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NEWS
By Rachel Kane | March 31, 2007
Multiple births and the circulatory system were on display at Providence High School's science and math fair Tuesday night. Students spent about two months formulating, studying and making presentations of scientific and mathematical experiments in nine categories, for the fair, which boasted 122 projects. Nearly 300 students, teachers and family members attended the fifth year of the annual event. Judges from other schools surveyed and viewed three-to-five-minute presentations from the students from all four grades.
NEWS
January 19, 2002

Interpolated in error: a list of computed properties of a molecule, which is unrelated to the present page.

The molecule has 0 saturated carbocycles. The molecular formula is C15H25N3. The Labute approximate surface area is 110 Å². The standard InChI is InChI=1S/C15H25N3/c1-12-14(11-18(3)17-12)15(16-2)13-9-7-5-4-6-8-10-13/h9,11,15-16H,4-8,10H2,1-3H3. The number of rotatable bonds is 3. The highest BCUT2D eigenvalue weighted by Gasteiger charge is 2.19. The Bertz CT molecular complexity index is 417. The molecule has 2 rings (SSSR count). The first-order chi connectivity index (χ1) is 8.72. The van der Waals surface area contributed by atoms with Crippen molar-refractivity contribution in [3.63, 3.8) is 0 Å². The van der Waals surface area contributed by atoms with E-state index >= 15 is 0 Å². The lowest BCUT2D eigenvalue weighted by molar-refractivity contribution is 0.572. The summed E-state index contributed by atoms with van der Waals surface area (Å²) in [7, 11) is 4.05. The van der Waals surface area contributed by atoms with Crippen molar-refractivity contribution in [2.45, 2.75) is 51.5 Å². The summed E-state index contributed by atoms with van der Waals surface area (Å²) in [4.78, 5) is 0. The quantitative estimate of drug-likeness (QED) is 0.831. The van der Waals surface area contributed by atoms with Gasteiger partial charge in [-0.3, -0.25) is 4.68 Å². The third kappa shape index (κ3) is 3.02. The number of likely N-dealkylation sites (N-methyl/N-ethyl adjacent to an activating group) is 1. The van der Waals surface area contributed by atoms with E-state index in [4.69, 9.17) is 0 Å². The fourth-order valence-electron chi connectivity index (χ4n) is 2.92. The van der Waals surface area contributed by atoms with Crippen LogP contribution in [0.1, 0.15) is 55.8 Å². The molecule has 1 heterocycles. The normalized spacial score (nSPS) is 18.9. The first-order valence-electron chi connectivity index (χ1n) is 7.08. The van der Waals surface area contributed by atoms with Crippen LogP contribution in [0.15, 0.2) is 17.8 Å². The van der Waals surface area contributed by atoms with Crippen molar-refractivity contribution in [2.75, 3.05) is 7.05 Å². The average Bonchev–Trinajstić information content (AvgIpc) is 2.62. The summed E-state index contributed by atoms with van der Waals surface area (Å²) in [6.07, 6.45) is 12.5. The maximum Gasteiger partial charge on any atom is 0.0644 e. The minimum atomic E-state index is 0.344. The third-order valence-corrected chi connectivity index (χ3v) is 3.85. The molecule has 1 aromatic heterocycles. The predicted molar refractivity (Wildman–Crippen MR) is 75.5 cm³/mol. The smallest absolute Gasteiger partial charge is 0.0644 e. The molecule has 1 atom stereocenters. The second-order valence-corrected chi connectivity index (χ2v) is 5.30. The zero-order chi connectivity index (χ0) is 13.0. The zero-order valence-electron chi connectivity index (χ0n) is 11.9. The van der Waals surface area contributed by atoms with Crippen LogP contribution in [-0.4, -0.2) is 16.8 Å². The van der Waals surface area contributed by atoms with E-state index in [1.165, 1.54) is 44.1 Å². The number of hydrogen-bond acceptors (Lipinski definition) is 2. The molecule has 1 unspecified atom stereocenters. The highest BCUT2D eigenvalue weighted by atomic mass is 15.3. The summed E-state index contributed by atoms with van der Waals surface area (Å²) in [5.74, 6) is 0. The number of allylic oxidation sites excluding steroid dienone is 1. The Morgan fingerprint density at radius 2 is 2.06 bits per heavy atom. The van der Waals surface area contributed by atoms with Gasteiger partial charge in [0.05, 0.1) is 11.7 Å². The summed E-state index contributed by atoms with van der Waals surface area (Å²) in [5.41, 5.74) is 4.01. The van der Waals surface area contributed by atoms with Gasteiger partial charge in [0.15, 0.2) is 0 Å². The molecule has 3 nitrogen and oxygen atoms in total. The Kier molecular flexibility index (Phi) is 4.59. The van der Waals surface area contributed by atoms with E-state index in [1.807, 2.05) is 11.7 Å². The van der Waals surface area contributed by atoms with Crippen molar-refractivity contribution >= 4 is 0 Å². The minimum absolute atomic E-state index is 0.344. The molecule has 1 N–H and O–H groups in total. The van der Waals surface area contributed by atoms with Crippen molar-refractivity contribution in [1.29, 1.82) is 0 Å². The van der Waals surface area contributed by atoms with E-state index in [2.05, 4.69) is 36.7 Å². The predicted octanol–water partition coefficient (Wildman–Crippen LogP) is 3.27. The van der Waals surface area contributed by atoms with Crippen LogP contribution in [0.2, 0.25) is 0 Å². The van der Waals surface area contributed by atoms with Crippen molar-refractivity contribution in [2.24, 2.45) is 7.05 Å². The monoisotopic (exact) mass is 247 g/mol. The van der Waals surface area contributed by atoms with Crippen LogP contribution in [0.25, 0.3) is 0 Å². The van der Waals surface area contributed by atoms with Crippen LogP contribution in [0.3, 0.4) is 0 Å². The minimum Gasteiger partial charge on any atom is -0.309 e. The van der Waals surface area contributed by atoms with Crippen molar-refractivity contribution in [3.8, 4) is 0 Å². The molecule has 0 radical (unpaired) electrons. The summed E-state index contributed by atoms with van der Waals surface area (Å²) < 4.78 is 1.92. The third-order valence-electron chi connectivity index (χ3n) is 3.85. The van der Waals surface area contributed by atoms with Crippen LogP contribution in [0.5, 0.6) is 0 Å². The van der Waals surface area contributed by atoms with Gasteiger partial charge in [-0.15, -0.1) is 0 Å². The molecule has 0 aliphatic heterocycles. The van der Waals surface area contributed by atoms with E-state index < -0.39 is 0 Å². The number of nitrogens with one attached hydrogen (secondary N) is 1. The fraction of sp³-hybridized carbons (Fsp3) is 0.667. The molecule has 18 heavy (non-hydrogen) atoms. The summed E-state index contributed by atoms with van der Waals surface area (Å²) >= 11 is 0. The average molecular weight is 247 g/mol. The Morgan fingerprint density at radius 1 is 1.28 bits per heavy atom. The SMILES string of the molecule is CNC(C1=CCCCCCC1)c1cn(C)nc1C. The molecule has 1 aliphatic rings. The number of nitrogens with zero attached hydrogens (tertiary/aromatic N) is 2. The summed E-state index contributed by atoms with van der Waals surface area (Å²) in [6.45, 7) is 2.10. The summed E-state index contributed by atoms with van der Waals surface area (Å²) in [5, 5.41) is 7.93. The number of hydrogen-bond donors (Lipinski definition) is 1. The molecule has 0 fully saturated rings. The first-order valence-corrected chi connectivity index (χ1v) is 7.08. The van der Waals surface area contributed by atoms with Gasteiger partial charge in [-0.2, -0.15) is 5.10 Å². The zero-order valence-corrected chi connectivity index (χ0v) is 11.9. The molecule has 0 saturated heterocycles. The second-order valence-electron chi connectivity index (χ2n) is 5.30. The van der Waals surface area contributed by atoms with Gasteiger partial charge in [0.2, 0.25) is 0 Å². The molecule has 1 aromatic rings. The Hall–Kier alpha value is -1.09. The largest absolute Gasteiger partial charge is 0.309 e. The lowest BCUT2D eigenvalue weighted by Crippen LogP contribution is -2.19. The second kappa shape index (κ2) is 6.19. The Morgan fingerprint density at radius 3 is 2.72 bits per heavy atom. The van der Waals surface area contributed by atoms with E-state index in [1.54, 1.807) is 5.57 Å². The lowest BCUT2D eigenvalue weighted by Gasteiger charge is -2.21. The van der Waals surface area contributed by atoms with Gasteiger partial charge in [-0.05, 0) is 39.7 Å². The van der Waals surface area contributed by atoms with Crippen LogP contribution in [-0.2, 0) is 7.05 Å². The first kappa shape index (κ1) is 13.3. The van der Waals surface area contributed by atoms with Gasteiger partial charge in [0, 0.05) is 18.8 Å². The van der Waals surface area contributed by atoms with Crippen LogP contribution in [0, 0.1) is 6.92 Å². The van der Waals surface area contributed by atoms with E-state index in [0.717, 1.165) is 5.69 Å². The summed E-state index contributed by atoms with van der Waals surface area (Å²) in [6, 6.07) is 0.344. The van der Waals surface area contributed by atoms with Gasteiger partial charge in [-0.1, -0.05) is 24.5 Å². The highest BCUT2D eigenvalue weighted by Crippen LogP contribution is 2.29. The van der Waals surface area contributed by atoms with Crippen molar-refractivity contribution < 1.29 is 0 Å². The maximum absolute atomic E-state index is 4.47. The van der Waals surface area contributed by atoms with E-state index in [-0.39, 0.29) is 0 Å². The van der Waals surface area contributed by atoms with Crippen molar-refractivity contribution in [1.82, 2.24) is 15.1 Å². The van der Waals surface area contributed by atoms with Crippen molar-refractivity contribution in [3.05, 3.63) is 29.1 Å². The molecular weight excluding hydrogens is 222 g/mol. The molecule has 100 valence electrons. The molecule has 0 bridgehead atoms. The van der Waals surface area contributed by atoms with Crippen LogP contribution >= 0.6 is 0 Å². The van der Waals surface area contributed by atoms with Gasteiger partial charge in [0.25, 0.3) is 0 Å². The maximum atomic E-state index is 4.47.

Gary Moskowitz MEDIA DISTRICT NORTH -- Barbara Chang knows her students are going to remember that when a bee flies in a figure-eight pattern, a flower is far away. And Chang -- a fourth-grade teacher at George Washington Elementary School -- is confident her students will retain the information they learned Wednesday in a special lesson on bees because they physically participated in the lesson. "I have students with multiple intelligences, but so many of them are kinetic body learners, which means they learn more during hands-on activities that involve moving," Chang said.
NEWS
April 5, 2000
Irma Lemus BURBANK -- Five high school seniors have received a total of $15,000 in college scholarships from the city's Public Service Department for their excellence in science, school officials said. The scholarship winners will be honored at Tuesday's City Council meeting, said Jeanette Mieyer, marketing manager for the department. The students, chosen from Burbank's public and private schools, will each receive $3,000 when they enroll in an accredited university, she said.
NEWS
By Rachel Kane | October 31, 2007